During World War II, helicopters were still limited in their capabilities. Thus, they were not used widely, although they did see service as supply and rescue craft, particularly in China, Burma, and India.
During the Korean War in the early 1950s, helicopters were still largely used in a support role. Both the U.S. Army and the Marine Corps used them for search-and-rescue operations, medical evacuations, and to move supplies.
When the U.S. Air Force was created in 1947, a special law prohibited the military from transporting troops in large aircraft.
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But in 1952, the Army and the Air Force signed an agreement that still limited the size of an aircraft the Army could operate but redefined the functions a helicopter could perform in combat.
This agreement allowed the Army to begin using large military helicopters. Although the Army used Sikorsky H-19 helicopters to move the 6th Transportation Company to Korea, the agreement came to late to significantly affect the Korean War.
The situation was different during the Vietnam War, which was the first “helicopter war.” The Army quickly adapted its use of the helicopter and refined the way it was fighting the war.
The new concept of warfare was called “air mobility.”
The Army soon used helicopters for large-scale troop movements. Additionally, the military began using them to drop bombs and fire rockets into combat zones.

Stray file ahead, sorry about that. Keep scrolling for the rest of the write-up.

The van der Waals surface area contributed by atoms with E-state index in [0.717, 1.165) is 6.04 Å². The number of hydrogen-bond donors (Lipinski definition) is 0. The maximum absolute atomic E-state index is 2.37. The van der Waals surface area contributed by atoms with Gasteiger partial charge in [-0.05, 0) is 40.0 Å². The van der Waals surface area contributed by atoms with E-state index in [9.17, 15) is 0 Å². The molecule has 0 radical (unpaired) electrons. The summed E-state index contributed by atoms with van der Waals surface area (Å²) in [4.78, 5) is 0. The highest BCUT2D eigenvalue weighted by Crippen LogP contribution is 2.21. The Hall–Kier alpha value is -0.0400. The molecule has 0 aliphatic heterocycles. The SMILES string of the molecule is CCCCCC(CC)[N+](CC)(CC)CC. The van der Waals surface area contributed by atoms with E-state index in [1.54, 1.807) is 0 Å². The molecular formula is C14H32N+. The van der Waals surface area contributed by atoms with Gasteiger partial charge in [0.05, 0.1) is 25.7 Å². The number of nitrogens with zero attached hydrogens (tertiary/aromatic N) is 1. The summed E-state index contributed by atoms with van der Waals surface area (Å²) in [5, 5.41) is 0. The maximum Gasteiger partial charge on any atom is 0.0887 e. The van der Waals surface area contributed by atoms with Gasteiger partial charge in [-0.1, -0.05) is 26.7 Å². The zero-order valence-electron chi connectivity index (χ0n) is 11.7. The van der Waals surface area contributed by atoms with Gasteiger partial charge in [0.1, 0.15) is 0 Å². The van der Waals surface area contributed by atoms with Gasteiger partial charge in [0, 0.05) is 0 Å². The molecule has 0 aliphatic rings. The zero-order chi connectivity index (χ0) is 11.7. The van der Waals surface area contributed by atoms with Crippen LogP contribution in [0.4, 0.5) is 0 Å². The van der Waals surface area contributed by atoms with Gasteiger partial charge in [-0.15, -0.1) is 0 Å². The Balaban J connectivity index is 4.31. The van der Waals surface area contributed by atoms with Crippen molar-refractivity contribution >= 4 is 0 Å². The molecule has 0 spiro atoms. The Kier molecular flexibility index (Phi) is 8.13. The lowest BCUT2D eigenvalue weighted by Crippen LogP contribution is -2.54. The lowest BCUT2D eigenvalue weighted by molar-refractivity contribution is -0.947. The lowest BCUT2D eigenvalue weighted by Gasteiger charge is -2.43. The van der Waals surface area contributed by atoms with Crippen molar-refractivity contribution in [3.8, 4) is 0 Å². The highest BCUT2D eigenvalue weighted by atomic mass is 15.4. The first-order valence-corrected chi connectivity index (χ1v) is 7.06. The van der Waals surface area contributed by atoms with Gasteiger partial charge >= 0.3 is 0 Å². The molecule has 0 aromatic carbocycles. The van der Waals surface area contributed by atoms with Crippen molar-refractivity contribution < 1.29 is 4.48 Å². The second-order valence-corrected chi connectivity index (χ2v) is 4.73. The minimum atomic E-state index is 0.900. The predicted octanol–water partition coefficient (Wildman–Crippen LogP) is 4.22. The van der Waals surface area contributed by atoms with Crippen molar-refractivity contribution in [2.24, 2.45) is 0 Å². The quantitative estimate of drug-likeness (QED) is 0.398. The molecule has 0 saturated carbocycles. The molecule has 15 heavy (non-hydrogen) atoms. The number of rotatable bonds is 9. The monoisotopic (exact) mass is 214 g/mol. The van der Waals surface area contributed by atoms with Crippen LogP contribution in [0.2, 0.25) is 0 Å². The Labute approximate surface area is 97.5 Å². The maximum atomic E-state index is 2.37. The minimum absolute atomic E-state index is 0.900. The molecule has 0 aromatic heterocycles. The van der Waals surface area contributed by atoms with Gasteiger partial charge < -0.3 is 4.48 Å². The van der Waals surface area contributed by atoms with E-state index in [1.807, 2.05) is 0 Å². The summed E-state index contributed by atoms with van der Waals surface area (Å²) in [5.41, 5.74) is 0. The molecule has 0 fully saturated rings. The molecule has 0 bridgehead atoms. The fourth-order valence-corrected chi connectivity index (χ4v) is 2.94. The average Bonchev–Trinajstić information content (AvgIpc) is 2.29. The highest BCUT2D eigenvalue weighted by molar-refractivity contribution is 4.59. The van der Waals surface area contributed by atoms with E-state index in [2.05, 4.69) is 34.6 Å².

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Thus, the helicopter completely changed the way the war was fought. No longer did two armies engage each other on one large battlefield. Instead, troops were flown into enemy territory by helicopter and then extracted once the fighting was over.
Helicopters made the fighting unpredictable and offered an element of surprise.
The military’s preferred helicopters were the UH-1 Huey and the CH-47 Chinook. But by the middle of the Vietnam War, it also began using dedicated combat helicopters like the AH-1 Cobra, which were equipped with guns and grenade launchers.
Between 1962 and 1973, the military lost over 4,800 helicopters, over half of them to enemy fire.
After the Vietnam War, the military redefined its helicopter use to adapt to the threat of a European invasion by the Soviet Union.
With its helicopters, the Army could take on tasks that were previously restricted to the Air Force.
Attack helicopters like the Huey Cobra were heavily armed and able to attack targets deep behind enemy lines. The helicopters were also equipped with advanced navigation systems.
Advanced night imaging systems and newly developed night vision goggles for pilots enabled the Army’s helicopters to fly and fight by night.
In the 1980s, Army helicopters equipped with laser technology specialized in destroying enemy tanks.
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These technological advances once again changed how war was fought; the tactics used during the first Persian Gulf War centered on attack helicopters that were used to destroy Iraqi tanks and quickly move large numbers of American troops into Iraqi territory.
Aside from infantry and anti-tank operations, helicopters are used for Combat Search and Rescue operations. During the Vietnam War, the Bosnia crisis, and the bombing of the former Yugoslavia, helicopters with advanced navigation systems were instrumental in several high-profile rescue missions.
Naval helicopters are used for maritime surveillance, submarine hunting, and mine clearing. With their help, warships are no longer used solely to protect aircraft carriers but also to lead the offensive against other ships at long range.
Manufacturers continue to search for ways to improve the speed, short range, and lifting capability of a helicopter to make them even more useful in the future.
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